As John Gordon Harold, MD, MACC, writes in “The Evolution of Personalized Medicine” in Cardiology Magazine, “In a sense, personalized medicine is not entirely new. The identification of the ABO blood group system, in 1901 by Karl Landsteiner at the University of Vienna, may be one of the first instances of recognizing differences in each patient’s biology.”
However, as Harold notes, precision medicine and personalized care have leapt forward since the sequencing of the human genome was first completed in 2003, accelerating exponentially as rapid sequencing tests have expanded the availability and economic viability of genomic sequencing for clinical care decisions.
“This march toward personalized, or precision, medicine for many disorders is being hastened by advances in diagnostic tools,” writes Elizabeth O’Day and Habiba Alsafar in “Advanced Diagnostics for Personalized Medicine” in Scientific American. “These technologies can help physicians detect and quantify multiple biomarkers (molecules that signal the presence of a disorder) to divide patients into subgroups that differ in their susceptibility to a disease, prognosis or likelihood of responding to a specific treatment.”
Pharmacogenomics informs your professional judgment and removes much of the guesswork from many pharmaceutical decisions. It allows you to prescribe your patients the right medicine at the right dose, the first time, sparing them many unpleasant side effects and delays in therapeutic benefits.
“Genetic makeup-based prescription, design, and implementation of therapy not only improves the outcome of treatments but also reduces the risk of toxicity and other adverse effects,” writes Dev Bukhsh Singh, PhD, Assistant Professor at the Institute of Biosciences and Biotechnology at Chhatrapati Shahu Ji Maharaj University in “The Impact of Pharmacogenomics in Personalized Medicine,” a chapter contributed to Current Applications of Pharmaceutical Biotechnology.
“A better understanding of individual variations and their effect on drug response, metabolism excretion, and toxicity,” Singh continues, “will replace the trial-and-error approach of treatment.”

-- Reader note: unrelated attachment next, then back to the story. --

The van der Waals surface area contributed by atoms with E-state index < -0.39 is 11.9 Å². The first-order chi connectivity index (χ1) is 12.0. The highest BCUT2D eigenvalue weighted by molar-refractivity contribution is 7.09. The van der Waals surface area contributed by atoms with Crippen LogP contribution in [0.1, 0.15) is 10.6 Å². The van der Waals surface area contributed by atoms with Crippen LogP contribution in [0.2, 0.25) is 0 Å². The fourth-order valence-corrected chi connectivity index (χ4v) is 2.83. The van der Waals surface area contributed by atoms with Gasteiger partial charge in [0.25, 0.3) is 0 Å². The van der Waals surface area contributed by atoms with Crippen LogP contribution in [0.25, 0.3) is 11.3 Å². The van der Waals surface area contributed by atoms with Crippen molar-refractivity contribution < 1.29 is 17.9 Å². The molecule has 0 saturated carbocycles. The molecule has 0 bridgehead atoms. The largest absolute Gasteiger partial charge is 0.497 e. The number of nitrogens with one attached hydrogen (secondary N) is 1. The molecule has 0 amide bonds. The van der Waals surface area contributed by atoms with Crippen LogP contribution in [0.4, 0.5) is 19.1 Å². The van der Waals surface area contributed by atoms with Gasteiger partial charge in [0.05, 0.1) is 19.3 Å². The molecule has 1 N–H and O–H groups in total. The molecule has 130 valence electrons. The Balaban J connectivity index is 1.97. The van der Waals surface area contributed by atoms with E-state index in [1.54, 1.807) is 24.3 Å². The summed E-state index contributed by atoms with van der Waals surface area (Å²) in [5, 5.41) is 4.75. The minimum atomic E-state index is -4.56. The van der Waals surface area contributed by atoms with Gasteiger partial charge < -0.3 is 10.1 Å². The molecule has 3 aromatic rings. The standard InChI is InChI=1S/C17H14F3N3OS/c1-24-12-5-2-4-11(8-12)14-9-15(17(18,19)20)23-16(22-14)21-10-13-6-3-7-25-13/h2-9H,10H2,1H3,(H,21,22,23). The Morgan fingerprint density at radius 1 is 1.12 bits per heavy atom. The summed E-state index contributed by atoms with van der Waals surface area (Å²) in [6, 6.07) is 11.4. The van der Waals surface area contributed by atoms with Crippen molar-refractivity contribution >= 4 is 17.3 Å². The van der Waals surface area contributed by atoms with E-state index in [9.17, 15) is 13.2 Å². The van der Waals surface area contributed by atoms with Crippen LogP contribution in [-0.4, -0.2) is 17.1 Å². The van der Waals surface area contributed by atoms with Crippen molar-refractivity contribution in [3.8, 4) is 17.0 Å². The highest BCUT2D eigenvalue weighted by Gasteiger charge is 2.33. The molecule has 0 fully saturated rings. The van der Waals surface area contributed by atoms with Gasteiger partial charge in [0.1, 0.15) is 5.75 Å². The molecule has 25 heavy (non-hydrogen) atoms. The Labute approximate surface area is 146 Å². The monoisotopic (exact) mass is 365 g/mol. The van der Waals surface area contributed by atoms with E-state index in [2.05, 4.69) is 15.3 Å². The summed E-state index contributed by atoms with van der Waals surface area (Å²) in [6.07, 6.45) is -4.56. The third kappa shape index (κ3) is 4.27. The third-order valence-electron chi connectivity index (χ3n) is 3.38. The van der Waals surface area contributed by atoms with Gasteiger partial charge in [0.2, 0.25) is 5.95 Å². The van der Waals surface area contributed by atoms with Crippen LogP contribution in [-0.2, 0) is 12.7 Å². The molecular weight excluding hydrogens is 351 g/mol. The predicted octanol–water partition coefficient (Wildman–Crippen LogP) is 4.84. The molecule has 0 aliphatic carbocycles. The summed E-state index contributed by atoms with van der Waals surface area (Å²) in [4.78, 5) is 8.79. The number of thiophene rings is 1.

The FDA has recognized this important link between pharmacogenomics and personalized medicine in its growing emphasis on “companion diagnostics,” which are tests developed in parallel with new drugs that target specific genetic mutations, or that are only safe and effective for certain genotypes. The agency’s oncology division now requires companion diagnostics “if a new drug works on a specific genetic or biological target that is present in some, but not all, patients with a certain cancer or disease.” The tests identify those patients who can benefit from the companion drug and those who “could be harmed by use of a certain drug for the treatment of their disease.”
The long inspiring vision of personalized healthcare is now becoming a reality thanks to diagnostic advances that empower you to treat your patients with greater precision. It’s why LifeBrite Labs has invested so heavily in molecular pathology, including pharmacogenomics, inherited cancer screening, carrier testing, and microbiome analysis.
And this is only the beginning. “Researchers have discovered hundreds of genes that harbor variations contributing to human illness, identified genetic variability in patients’ responses to dozens of treatments, and begun to target the molecular causes of some diseases,” write Margaret A. Hamburg, M.D., and Francis S. Collins, M.D., Ph.D. in “The Path to Personalised Medicine” in the New England Journal of Medicine. “In addition, scientists are developing and using diagnostic tests based on genetics or other molecular mechanisms to better predict patients’ responses to targeted therapy.”
As the science of pharmacogenomics and molecular pathology continues to advance, LifeBrite Laboratories will continue to invest in the diagnostic tools that will empower you to give your patients the very best in individualized care.